Nagle Energy Solutions (NES) says that its garage-ventilation control system at the Japan Center in San Francisco reduced energy consumption by 97%. Real-time data logging shows that the patent-pending NES system is lowering energy usage for ventilation from 1.25 million kWh to 38,300 kWh annually, according to the company.
“The NES system provides a recurring operational-cost savings in excess of $250,000 per year, not including future utility rate increases,” the company says.
Originally constructed in 1968, the Japan Center garage includes a two-level main and single-level annex structure covering 300,000 square feet altogether. Before the NES system was installed in March 2017, the garage had 45 fan-motor units that were 5-horsepower each. In addition to replacing those motors, NES added variable frequency drive technology.
The NES system controls the rate of ventilation in the main and annex garages based on carbon monoxide concentrations at a given juncture, the company explained. “BACnet-communicating NES carbon monoxide sensors provide instantaneous feedback to NES controllers, which then relay speed commands — via variable frequency drives — to the garage’s exhaust and supply fan motors, increasing and decreasing motor speeds in proportion to carbon monoxide readings.”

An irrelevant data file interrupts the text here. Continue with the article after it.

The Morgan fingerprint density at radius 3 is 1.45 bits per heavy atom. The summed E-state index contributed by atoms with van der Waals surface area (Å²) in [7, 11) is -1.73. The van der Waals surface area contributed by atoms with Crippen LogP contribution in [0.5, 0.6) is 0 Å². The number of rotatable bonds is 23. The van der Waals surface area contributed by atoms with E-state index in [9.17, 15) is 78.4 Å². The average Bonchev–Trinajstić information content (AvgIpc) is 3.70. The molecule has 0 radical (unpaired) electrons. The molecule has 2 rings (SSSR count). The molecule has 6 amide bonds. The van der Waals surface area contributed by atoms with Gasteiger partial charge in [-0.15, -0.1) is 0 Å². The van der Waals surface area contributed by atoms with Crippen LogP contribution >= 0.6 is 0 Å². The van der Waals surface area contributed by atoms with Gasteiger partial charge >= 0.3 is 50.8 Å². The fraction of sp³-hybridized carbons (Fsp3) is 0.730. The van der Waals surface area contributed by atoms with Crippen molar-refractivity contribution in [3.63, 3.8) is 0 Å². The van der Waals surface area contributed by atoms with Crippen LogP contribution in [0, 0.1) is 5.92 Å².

As NES points out, recent updates to California Energy Code required the San Francisco Municipal Transportation Agency to upgrade mechanical ventilation systems at some of the city’s older garages, including the one at the Japan Center.
“With the NES system controlling it, the garage’s kilowatt demand has decreased considerably,” Rich Hashimoto, corporate manager of the Japan Center Garage Corporation and president of the Japantown Merchants Association said in the NES announcement. “Our estimates show the NES system will actually reduce our building operation costs by more than $5,000 from the prior year.”
Golden Gateway Garage in San Francisco, which NES commissioned in July 2016, has consistently produced energy savings between 90% and 93%, the company says. Last August, NES announced that its system at the San Francisco City and County Sutter-Stockton garage had achieved 96% energy savings.
One of the major sources of energy consumption and operational cost for an enclosed garage is the mechanical ventilation system, NES Founder and President Frank Nagle told Energy Manager Today. Due to drawbacks in traditional ventilation systems, an increasing number of states are revising their energy code requirements for ventilating commercial garages, he added.
“California, Washington and Oregon now require continuous ventilation in the garage even when a carbon monoxide sensor system is in place,” Nagle says. “These states have placed a heavy emphasize health and safety while recognizing the ability of innovation to further the capacity of control systems to save energy while improving operational efficiencies.”
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